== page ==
Taiwan vows to bring back missing soldier from China as questions over his ‘deserter’ status lurk

Taiwan president Tsai Ing-wen speaks during a news conference in Taipei on 27 January 2023  (REUTERS)
Taiwan president Tsai Ing-wen speaks during a news conference in Taipei on 27 January 2023 (REUTERS)

Taiwan’s defence minister vowed on Tuesday to bring back the soldier who disappeared from an offshore island and has now been found in mainland China.

Chiu Tai-san, minister of Taiwan’s Mainland Affairs Council, told reporters that China had notified them that the soldier, surnamed Chen, is currently in China.

“We certainly hope to bring him back home. So how will we get him back? There are alternative channels we are pursuing,” he said. But did not elaborate on what those alternative channels meant.

The Taiwanese soldier was reported missing from Erdan island following a roll call, the Taiwanese Defense Ministry said in a statement last week on Thursday. It said that they had set up a special task force to locate him.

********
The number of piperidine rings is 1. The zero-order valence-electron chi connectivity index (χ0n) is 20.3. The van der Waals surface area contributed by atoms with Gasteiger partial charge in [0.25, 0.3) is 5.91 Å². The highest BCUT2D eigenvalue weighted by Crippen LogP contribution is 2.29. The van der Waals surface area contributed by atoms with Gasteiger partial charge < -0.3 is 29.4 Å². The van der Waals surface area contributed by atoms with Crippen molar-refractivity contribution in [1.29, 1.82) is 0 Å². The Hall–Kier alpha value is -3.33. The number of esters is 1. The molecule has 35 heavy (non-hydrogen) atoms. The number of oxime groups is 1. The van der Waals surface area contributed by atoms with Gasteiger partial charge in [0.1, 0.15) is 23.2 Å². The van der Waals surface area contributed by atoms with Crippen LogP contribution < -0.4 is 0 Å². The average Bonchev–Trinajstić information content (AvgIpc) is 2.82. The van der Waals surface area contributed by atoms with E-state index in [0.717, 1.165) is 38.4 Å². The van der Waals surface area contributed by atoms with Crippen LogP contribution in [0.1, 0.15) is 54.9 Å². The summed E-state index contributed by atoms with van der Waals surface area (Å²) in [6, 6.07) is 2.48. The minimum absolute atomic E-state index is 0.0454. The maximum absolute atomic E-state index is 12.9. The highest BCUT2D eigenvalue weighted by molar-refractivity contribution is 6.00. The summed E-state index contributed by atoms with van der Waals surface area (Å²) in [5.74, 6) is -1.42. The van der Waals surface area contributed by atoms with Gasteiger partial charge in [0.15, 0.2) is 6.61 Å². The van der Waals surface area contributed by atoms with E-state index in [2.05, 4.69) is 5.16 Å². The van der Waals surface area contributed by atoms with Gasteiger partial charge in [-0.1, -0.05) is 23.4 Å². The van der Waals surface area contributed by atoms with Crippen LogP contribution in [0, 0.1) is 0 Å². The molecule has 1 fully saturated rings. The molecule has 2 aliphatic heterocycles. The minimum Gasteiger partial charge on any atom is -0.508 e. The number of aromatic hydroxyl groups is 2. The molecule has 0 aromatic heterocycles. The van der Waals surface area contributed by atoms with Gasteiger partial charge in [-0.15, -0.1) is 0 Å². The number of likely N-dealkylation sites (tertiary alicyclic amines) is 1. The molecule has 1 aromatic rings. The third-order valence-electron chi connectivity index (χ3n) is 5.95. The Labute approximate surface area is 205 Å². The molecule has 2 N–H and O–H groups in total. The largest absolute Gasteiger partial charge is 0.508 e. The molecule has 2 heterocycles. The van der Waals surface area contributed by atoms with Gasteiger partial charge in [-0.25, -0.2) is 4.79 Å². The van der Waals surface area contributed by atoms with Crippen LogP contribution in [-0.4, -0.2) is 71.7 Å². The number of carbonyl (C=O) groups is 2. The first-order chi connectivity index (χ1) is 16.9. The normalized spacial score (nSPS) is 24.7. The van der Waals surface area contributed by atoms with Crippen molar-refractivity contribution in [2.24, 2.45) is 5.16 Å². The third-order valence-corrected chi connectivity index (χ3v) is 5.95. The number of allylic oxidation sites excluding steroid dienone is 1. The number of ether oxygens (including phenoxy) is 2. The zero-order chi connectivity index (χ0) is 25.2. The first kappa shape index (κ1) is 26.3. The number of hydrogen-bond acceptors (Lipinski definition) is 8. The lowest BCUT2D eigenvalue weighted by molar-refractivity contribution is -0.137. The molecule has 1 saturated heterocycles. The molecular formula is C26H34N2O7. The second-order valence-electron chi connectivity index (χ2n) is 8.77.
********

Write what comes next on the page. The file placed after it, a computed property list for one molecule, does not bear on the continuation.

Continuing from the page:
He was found on Monday.

Erdan is part of the Taipei-controlled Kinmen islands. It is located less than 5km from the Chinese port city of Xiamen in the southeastern Fujian province.

Meanwhile, Mr Chiu denied reports that the Taiwanese soldier had fled from abusive treatment by the military.

He, however, said that the defence ministry has mechanisms to determine whether the soldier should be identified as a deserter.

“The defence ministry and coast guard administration are actively understanding the relevant progress and situation,” he added.

When asked whether the soldier could have shared classified military information with the Chinese, he replied: “Regardless of whether he has any such capability, which we neither confirm nor deny, we would not need to make any large-scale strategic adjustments to mitigate any information provided by this one individual.”

China’s People’s Liberation Army frequently sends its aircraft and warships close to Taiwan, in an attempt to intimidate the island – which it claims as its own despite never having governed it.

Taiwan’s government, meanwhile, rejects Beijing’s claims and says that only the people of Taiwan can determine their future.